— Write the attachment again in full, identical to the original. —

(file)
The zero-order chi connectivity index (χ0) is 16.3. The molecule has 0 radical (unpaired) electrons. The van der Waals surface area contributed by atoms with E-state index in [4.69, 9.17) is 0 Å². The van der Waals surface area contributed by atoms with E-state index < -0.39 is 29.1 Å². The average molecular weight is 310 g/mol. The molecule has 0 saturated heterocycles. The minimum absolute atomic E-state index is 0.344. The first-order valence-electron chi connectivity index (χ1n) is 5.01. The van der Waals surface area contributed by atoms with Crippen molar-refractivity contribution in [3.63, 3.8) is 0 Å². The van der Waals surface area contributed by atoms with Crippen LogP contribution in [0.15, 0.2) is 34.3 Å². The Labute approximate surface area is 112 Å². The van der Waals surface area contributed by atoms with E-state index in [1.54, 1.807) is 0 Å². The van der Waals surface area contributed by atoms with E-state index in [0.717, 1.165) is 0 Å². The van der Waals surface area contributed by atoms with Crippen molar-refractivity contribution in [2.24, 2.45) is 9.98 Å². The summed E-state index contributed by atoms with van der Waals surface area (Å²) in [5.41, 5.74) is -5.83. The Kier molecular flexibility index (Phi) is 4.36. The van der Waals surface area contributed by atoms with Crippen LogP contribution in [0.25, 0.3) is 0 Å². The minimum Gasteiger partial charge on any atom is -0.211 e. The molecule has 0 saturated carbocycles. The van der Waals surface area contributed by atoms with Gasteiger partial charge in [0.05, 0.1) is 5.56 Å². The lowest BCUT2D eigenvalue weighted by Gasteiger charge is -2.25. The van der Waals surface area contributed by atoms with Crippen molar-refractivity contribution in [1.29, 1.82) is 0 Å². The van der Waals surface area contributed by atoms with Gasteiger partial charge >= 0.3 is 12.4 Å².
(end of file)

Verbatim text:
The zero-order chi connectivity index (χ0) is 16.3. The molecule has 0 radical (unpaired) electrons. The van der Waals surface area contributed by atoms with E-state index in [4.69, 9.17) is 0 Å². The van der Waals surface area contributed by atoms with E-state index < -0.39 is 29.1 Å². The average molecular weight is 310 g/mol. The molecule has 0 saturated heterocycles. The minimum absolute atomic E-state index is 0.344. The first-order valence-electron chi connectivity index (χ1n) is 5.01. The van der Waals surface area contributed by atoms with Crippen molar-refractivity contribution in [3.63, 3.8) is 0 Å². The van der Waals surface area contributed by atoms with Crippen LogP contribution in [0.15, 0.2) is 34.3 Å². The Labute approximate surface area is 112 Å². The van der Waals surface area contributed by atoms with E-state index in [1.54, 1.807) is 0 Å². The van der Waals surface area contributed by atoms with E-state index in [0.717, 1.165) is 0 Å². The van der Waals surface area contributed by atoms with Crippen molar-refractivity contribution in [2.24, 2.45) is 9.98 Å². The summed E-state index contributed by atoms with van der Waals surface area (Å²) in [5.41, 5.74) is -5.83. The Kier molecular flexibility index (Phi) is 4.36. The van der Waals surface area contributed by atoms with Crippen LogP contribution in [0.25, 0.3) is 0 Å². The minimum Gasteiger partial charge on any atom is -0.211 e. The molecule has 0 saturated carbocycles. The van der Waals surface area contributed by atoms with Gasteiger partial charge in [0.05, 0.1) is 5.56 Å². The lowest BCUT2D eigenvalue weighted by Gasteiger charge is -2.25. The van der Waals surface area contributed by atoms with Crippen molar-refractivity contribution in [1.29, 1.82) is 0 Å². The van der Waals surface area contributed by atoms with Gasteiger partial charge >= 0.3 is 12.4 Å².